MONTREAL — As Ralph Dimenna, chief operating officer of Michelin Americas Truck Tires, sees it, the Movin’ On sustainability conference that the global tire maker is hosting here this week aims “to promote free thinking” to help address the various issues now impacting transport mobility across the globe.
“Whether it’s a group of people baking a cake [which was happening just around the corner from where Dimenna spoke with HDT at the event] or people taking part in a human-centered workshop here, the goal is getting a variety of people thinking and talking about new solutions.”
Indeed, in his opening address to the conference, Michelin CEO Jean-Dominque Senard said that far from being a slogan, “’Movin’ On’ is instead a call to action-- collective, optimistic, technologically demanding action in phase with the 21st century and with the challenges that we must meet.”
Senard also said that Michelin is “open to the collaborative world, without borders. A more connected world that invites people to work together more closely. We believe in a range of highly efficient mobility solutions that are adapted to everyone’s needs. Movin’ On and our active participation show that we are not content to talk about sustainable mobility. Rather, we are building it.”
Dimenna pointed out that Michelin is “taking a very long view of sustainable mobility” and therefore it intends “not to get caught up in the short-term political environment,” which has seen the U.S. under the Trump administration pull back from its commitment to reduce the emission of greenhouse gases that are contributing to global warming.
Rather, he framed the issue as much as anything through the lens of business acumen, stating that “making transportation more efficient is our goal. And we need to have this sustainability conversation to provide the perspective expected by our fleet customers.”
Dimenna elaborated on that, pointing out that truck owners need to know that tires are “not only built for fuel economy, but also to deliver longevity, durability, and retreadability.”
As an example, he noted that a new regional-drive tire that Michelin will roll out in the U.S. later this month is designed to offer “good fuel economy but also greatly improved traction at startup.
“These kinds of [product] developments are possible because we have invested in advanced materials and production techniques,” he continued. “It’s all about greater control of our processes and the [rubber] compounds we develop. It’s the combination of analytical capability and huge investments made on the manufacturing side” that enables the company to bring forward more refined products.”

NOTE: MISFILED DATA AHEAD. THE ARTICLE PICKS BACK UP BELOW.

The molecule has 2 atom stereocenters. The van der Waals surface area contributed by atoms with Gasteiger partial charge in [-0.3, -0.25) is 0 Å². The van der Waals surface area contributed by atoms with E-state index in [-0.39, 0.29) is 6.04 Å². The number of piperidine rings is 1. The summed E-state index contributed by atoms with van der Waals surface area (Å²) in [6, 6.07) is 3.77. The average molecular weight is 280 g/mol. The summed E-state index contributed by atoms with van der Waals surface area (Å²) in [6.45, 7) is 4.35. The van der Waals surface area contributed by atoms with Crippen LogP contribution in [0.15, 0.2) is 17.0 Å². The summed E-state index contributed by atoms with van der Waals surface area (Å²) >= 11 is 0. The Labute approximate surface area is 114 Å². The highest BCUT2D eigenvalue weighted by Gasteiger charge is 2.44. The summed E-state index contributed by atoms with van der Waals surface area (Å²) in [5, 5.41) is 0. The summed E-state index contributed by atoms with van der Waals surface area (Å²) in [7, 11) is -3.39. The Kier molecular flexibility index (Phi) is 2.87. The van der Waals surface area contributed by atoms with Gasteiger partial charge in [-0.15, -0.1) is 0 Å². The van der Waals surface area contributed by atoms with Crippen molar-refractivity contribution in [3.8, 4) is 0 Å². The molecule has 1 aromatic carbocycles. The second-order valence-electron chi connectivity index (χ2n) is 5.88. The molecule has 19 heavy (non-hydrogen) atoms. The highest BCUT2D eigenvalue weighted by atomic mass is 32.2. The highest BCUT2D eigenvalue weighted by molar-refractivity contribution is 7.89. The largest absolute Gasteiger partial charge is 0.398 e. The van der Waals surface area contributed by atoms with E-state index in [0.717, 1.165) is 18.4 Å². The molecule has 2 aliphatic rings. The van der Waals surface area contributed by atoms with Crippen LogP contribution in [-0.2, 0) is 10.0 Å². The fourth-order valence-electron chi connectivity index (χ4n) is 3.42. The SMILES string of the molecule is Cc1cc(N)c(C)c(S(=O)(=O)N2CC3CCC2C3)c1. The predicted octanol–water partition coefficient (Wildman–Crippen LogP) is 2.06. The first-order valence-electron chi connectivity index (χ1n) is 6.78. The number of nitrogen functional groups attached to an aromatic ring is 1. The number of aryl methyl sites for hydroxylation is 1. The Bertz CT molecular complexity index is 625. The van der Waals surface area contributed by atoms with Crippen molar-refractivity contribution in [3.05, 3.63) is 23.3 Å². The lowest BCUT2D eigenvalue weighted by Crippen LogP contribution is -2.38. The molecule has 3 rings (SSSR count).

Asked about the tire price hike of up to 8% announced across the board for the U.S. and Canada earlier this year, Dimmena told HDT that it was driven by “having put a ton of money into technology, people, solutions and services since our last price increase back in 2012. On top of that, there has been a significant run-up in the cost of raw materials.” Taking all that into account, “we felt it was the appropriate time to implement an increase. As long as we can explain it,” he added, “we believe the market can understand it.”
Twenty years ago, Michelin launched its first global sustainability event, which was dubbed “Challenge Bibendum,” after the formal name of its Michelin Man mascot. The company said the new “Movin’ On” three-day format, launched this week in Montreal, is designed to be “more collaborative and more prospective,” serving both as a showcase for innovation and an setting in which “mobility players” can compare and discuss options.
“Movin’On has been devised to promote comparisons and these comparisons nurture the innovation process,” according to Michelin. The program includes presentations, “master classes,” creative interactions (like baking that cake), networking sessions, rides-and-drives of alternatively powered vehicles, and a “village” of startup firms with solutions that address transport mobility issues.